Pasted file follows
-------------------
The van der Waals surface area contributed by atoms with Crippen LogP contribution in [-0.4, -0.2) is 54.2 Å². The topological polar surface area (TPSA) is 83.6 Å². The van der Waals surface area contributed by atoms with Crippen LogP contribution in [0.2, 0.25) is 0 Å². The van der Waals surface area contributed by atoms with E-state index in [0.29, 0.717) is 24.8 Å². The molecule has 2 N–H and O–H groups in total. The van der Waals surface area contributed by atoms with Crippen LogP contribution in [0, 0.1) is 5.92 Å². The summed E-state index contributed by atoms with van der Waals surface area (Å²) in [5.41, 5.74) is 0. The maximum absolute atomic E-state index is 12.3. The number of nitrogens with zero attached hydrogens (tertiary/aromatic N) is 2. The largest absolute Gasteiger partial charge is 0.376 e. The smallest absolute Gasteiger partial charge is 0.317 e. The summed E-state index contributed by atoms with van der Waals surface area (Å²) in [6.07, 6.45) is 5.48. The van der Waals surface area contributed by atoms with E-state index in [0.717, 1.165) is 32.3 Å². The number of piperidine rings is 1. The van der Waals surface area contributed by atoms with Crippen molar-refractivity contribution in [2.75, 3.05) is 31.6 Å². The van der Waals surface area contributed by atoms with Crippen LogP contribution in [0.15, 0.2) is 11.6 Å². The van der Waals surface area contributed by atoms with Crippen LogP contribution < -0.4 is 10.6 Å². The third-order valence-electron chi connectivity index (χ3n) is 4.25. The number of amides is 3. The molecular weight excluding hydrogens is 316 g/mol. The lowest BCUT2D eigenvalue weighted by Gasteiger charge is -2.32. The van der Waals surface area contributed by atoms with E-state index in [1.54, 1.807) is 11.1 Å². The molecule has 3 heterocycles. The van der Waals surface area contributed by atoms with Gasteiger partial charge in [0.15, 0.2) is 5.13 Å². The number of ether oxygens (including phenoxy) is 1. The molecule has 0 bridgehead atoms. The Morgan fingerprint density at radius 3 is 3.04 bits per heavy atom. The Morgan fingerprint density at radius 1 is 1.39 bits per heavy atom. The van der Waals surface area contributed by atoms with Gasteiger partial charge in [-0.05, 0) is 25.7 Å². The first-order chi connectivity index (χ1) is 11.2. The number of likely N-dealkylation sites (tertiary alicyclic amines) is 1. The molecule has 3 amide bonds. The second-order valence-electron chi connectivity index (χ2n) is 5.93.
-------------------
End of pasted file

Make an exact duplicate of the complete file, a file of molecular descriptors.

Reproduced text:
The van der Waals surface area contributed by atoms with Crippen LogP contribution in [-0.4, -0.2) is 54.2 Å². The topological polar surface area (TPSA) is 83.6 Å². The van der Waals surface area contributed by atoms with Crippen LogP contribution in [0.2, 0.25) is 0 Å². The van der Waals surface area contributed by atoms with E-state index in [0.29, 0.717) is 24.8 Å². The molecule has 2 N–H and O–H groups in total. The van der Waals surface area contributed by atoms with Crippen LogP contribution in [0, 0.1) is 5.92 Å². The summed E-state index contributed by atoms with van der Waals surface area (Å²) in [5.41, 5.74) is 0. The maximum absolute atomic E-state index is 12.3. The number of nitrogens with zero attached hydrogens (tertiary/aromatic N) is 2. The largest absolute Gasteiger partial charge is 0.376 e. The smallest absolute Gasteiger partial charge is 0.317 e. The summed E-state index contributed by atoms with van der Waals surface area (Å²) in [6.07, 6.45) is 5.48. The van der Waals surface area contributed by atoms with E-state index in [0.717, 1.165) is 32.3 Å². The number of piperidine rings is 1. The van der Waals surface area contributed by atoms with Crippen molar-refractivity contribution in [2.75, 3.05) is 31.6 Å². The van der Waals surface area contributed by atoms with Crippen LogP contribution in [0.15, 0.2) is 11.6 Å². The van der Waals surface area contributed by atoms with Crippen LogP contribution < -0.4 is 10.6 Å². The third-order valence-electron chi connectivity index (χ3n) is 4.25. The number of amides is 3. The molecular weight excluding hydrogens is 316 g/mol. The lowest BCUT2D eigenvalue weighted by Gasteiger charge is -2.32. The van der Waals surface area contributed by atoms with E-state index in [1.54, 1.807) is 11.1 Å². The molecule has 3 heterocycles. The van der Waals surface area contributed by atoms with Gasteiger partial charge in [0.15, 0.2) is 5.13 Å². The number of ether oxygens (including phenoxy) is 1. The molecule has 0 bridgehead atoms. The Morgan fingerprint density at radius 3 is 3.04 bits per heavy atom. The Morgan fingerprint density at radius 1 is 1.39 bits per heavy atom. The van der Waals surface area contributed by atoms with Gasteiger partial charge in [-0.05, 0) is 25.7 Å². The first-order chi connectivity index (χ1) is 11.2. The number of likely N-dealkylation sites (tertiary alicyclic amines) is 1. The molecule has 3 amide bonds. The second-order valence-electron chi connectivity index (χ2n) is 5.93.